Food Safety Implications

Public awareness of issues surrounding mycotoxins is increasing. Karlovsky (1999) provides 3 explanations for this phenomenon. First, analytical chemistry is increasingly able to quantify the presence of toxins in a growing number of food commodities. Second, new and improved bioassays for toxicological studies on specific targets have surpassed the abilities of less sophisticated methods and allowed identification of negative health effects where previously none had been found. Third, the availability of routine testing methods that are both efficient and affordable has allowed for in-house monitoring, resulting in greater numbers of identified contaminations.

The variability in mycotoxin contamination and the potential for novel mycotoxicoses to emerge make the prospects for ongoing significant human mycotoxicoses likely, especially in low-income countries in which surveillance is less available because of economical and technological constraints. The human health consequences of acute aflatoxicosis alone range from death to exacerbated malnutrition, devastating to the affected populations. In view of ongoing epidemics of immunosuppressive diseases, including HIV infection and chronic protein calorie malnutrition, the additional immunosuppression possible from mycotoxins deserves more attention. Very little is known about the effects of long-term low-level exposure, especially with regard to co-contamination with multiple mycotoxins. Also, due to the heterogeneity of mycotoxin contamination and the potential for sampling regions with elevated toxin levels (“hot spots”), consistent sampling and analysis is difficult (Lopez-Garcia and others 1999). Thus, development of low-tech, inexpensive methods for mycotoxin surveillance is a world health imperative. With several novel approaches being developed, such as molecular imprint polymers (Weiss and others 2003) and immuno- (De Saeger and others 2002) and bio-assays (Widestrand and others 2003), adoption of such methods is within reach. The prevention of mycotoxin contamination of human foods could have a significant effect on public health in low-income countries, and deserves significant attention. The food industry should take the lead in these efforts, because it will lead to improved economic sustainability of the industry, enhanced food safety efforts, enhanced international trade efforts, and improved public health.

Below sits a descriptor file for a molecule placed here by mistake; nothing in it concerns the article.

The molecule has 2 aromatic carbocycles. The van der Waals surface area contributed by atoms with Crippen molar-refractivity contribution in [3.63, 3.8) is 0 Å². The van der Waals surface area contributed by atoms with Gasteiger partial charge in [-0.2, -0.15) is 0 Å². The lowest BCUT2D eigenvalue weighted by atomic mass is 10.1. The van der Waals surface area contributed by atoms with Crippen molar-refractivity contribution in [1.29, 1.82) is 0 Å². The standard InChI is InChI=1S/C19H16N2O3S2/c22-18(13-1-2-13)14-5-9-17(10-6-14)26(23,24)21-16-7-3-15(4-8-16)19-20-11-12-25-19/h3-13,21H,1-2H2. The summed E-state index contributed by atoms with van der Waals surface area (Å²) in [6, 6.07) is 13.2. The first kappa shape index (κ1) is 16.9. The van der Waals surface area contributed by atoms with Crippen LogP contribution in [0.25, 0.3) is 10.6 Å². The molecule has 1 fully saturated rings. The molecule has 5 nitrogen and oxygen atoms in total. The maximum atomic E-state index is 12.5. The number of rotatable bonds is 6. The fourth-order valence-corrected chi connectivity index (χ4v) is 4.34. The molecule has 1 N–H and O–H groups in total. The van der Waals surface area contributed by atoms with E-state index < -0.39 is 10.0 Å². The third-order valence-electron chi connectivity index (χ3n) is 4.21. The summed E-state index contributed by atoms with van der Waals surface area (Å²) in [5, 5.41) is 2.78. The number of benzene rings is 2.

IFT thanks Tim Phillips, Ph.D., Director, Center for Food Safety, Texas A&M University; Lloyd Bullerman, Ph.D., Professor, University of Nebraska-Lincoln; Charlene Wolf-Hall, Ph.D., Assoc. Professor, North Dakota State University and Eva Binder, Ph.D., CRO Biomin/Romer Groups for reviewing this manuscript.